Delhi-born Arnav Kapur, a graduate student from Massachusetts Institute of Technology (MIT), created a device that enables people to access the internet or any computing device without typing or using their voice or making physical gestures. AlterEgo is an associated computing system that can transcribe the words that a user says in their heads.

The young intelligence augmentation researcher from MIT Media Lab first introduced his prototype of AlterEgo in 2018. Arnav won the $15,000 Lemelson-MIT Student Prize for AlterEgo and was named a 2019 ‘TED Fellow.’ He then conducted a live public demo of his innovation for the first time at the TED conference. It was also named as Time’s 100 Best Inventions of 2020.

How It Works

Imagine this, you try talking to yourself without opening your mouth, by simply saying words internally. What if you could search the internet like that and get an answer back? In his live public demo, ‘TED Fellow’ Arnav Kapur introduced AlterEgo as a wearable AI device that is capable of letting you talk silently to and get information from a computer system, just like a voice inside your head. It’s a device that can give words to your internal speech.

How it works is, the machine picks up the neuromuscular signals in the jaw and face that are triggered by the internal verbalizations when a person says something in his head. These signals are undetectable to the human eye, but the machine-learning system that has been trained to correlate particular signals with particular words, will transcribe it. The implications of this unique human-computer interaction are far-reaching.

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The AlterEgo Beneficiaries

As per MIT, the project is primarily meant for individuals with speech disorders, including, among other conditions, ALS (amyotrophic lateral sclerosis) and MS (multiple sclerosis). Beyond that, the institute says, it has the potential to seamlessly integrate computing into people’s daily lives as their ‘second self’ and augment their cognition and abilities, hence the name AlterEgo.

The Device Structure

AlterEgo includes a pair of bone-conduction headphones, which transmit vibrations through the bones of the face to the inner ear. Since they do not obstruct the ear canal, the headphones enable the system to convey information to the user without interrupting the conversation or otherwise interfering with the user’s auditory experience.

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Subvocalisation as a computer interface is largely unexplored. The researchers’ first step was to determine which locations on the face are the sources of the most reliable neuromuscular signals. Then, a prototype of a wearable silent-speech interface that touches the face at seven locations on either side of the mouth and along the jaws was developed.

The Mind Behind AlterEgo: Arnav Kapur

Arnav introduced himself a graduate student in the Fluid Interfaces group at the MIT Media Lab with a particular focus on Machine IntelligenceCognition Augmentation and Human-Machine Collaboration. “My goal is to try to understand why things are the way they are and to thereby bring about positive mutations through engineering solutions” said the young researcher. He designed the AI-enabled headset along with his brother Shreyas and fellow researchers at the MIT Media Lab.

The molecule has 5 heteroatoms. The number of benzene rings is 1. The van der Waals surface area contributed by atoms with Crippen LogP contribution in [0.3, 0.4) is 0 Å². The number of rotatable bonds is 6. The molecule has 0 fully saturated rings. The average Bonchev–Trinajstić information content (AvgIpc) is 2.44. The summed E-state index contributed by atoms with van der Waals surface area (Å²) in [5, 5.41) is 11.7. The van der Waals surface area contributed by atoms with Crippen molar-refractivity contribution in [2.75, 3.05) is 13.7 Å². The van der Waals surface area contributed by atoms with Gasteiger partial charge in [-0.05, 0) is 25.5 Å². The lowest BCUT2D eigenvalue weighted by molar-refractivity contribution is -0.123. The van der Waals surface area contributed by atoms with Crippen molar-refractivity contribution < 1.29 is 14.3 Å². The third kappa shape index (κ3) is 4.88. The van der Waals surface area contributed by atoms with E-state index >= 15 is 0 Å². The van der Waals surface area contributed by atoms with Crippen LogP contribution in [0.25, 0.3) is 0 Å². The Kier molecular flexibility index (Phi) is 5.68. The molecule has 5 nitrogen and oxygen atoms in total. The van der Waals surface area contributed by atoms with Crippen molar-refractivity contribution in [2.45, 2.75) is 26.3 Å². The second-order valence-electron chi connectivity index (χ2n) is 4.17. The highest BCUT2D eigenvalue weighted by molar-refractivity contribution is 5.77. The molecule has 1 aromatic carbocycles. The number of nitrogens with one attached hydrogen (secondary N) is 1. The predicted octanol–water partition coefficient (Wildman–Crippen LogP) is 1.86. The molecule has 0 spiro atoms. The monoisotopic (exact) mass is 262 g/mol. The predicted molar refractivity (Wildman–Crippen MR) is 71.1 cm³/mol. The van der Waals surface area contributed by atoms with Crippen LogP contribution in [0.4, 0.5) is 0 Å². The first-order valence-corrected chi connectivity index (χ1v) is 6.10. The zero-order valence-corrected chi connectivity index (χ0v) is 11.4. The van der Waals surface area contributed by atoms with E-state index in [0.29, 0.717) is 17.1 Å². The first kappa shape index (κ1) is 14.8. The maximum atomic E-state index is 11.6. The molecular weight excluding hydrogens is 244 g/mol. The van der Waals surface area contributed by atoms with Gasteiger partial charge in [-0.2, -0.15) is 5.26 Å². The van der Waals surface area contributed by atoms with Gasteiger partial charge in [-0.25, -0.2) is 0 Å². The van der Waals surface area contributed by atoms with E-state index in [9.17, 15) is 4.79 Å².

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MIT Media Lab

Take a look at some of Arnav’s major achievements:

  • At Harvard Media School, he invented a platform to measure human gene expressions levels in an attempt to democratise gene profiling by bringing the costs down.
  • AT MIT Media labs, Arnav co-developed a collaborative machine intelligence artist.
  • He also co-designed and engineered the Lunar Rover (Indus) set to land on the moon in 2019. The rover will travel 500 meters on lunar soil and relay pictures back to Earth as part of the Google Lunar X Prize challenge.
  • He invented and deployed a visual-aural assistive device Drishti.
  • He engineered 3D printable quadcopter systems that could perform high acceleration movements without external sensor systems to facilitate their deployment in everyday living.
  • At Fluid Interfaces group, he is working on human-machine integration in a complementary symbiosis.

A recently viral video shows Kapur wearing AlterEgo while being asked a series of questions by an interviewer. Arnav responds to each question almost instantly without uttering a word. The impressed interviewer exclaims, “You have the entire internet in your head!’

Potential Threat

Any new piece of technology—and one as powerfully invisible as AlterEgo—tends to raise alarm bells. “Just to be very clear, the device doesn’t read or record your thoughts,” Kapur clarified in his TED talk. “It records deliberate information you want to communicate through the deliberate engagement of internal speech systems.” He believes that the technology can carry out the user’s intention by only reading signals from the voluntary part of the body.

Technology is becoming an even more integral part of our life with every passing day and advancements in the field are now taking place at an unfathomable pace. It makes us immensely proud that an Indian researcher studying at the prestigious MIT has achieved all the well-deserved appreciation for his hard-work!